The chairman of the constitution amendment in the red chamber who is also the deputy senate president, Ovie Omo-Agege, had hinted that the National Assembly would ensure that the electoral law provides for electronic voting, a similar provision passed to Buhari for assent in 2019.
INEC deployed the card reader for the 2015 and the 2019 elections even though there were no such provisions in the constitution and the Electoral Act at the time.
The inclusion of the card reader in the Act was done through an amendment to Section 49 by inserting a new subsection (2) which states: “The Presiding Officer shall use a Smart Card Reader or any other similar technological device that may be prescribed by the Commission, for the purpose of accreditation of voters, to verify, confirm or authenticate the particulars of the voter in the manner prescribed by the Commission.”
Subsection (4) of the act provides that “where a Smart Card Reader deployed for accreditation of voter fails to function in any unit and a fresh card reader is not deployed 3 hours before the close of the election in that unit or units, then the election shall not hold but be rescheduled and conducted within 24 hours thereafter.”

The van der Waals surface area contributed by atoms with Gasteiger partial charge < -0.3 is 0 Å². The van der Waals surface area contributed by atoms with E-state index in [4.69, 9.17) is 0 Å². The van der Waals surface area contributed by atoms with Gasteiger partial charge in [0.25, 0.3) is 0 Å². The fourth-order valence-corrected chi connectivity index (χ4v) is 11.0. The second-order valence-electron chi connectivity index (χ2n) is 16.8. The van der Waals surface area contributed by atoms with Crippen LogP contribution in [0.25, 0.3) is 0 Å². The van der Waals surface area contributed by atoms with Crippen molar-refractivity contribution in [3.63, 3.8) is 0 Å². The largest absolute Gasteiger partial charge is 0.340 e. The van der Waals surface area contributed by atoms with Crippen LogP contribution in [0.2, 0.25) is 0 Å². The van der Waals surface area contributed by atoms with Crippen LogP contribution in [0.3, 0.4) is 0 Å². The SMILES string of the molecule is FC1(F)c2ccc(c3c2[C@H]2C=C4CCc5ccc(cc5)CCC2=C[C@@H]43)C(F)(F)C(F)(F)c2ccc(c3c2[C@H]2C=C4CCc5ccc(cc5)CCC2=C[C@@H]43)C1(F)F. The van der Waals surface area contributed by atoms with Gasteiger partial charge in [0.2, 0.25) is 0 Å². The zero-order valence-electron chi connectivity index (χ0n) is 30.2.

However, a provision under the same subsection states: “Provided that where the total possible votes from all the affected card readers in the unit or units does not affect the overall result in the constituency or election concerned, the commission shall notwithstanding the fact that a fresh card reader is not deployed as stipulated, announce the final results and declare a winner.”
Such were some of the provisions in the last amendment that was not signed.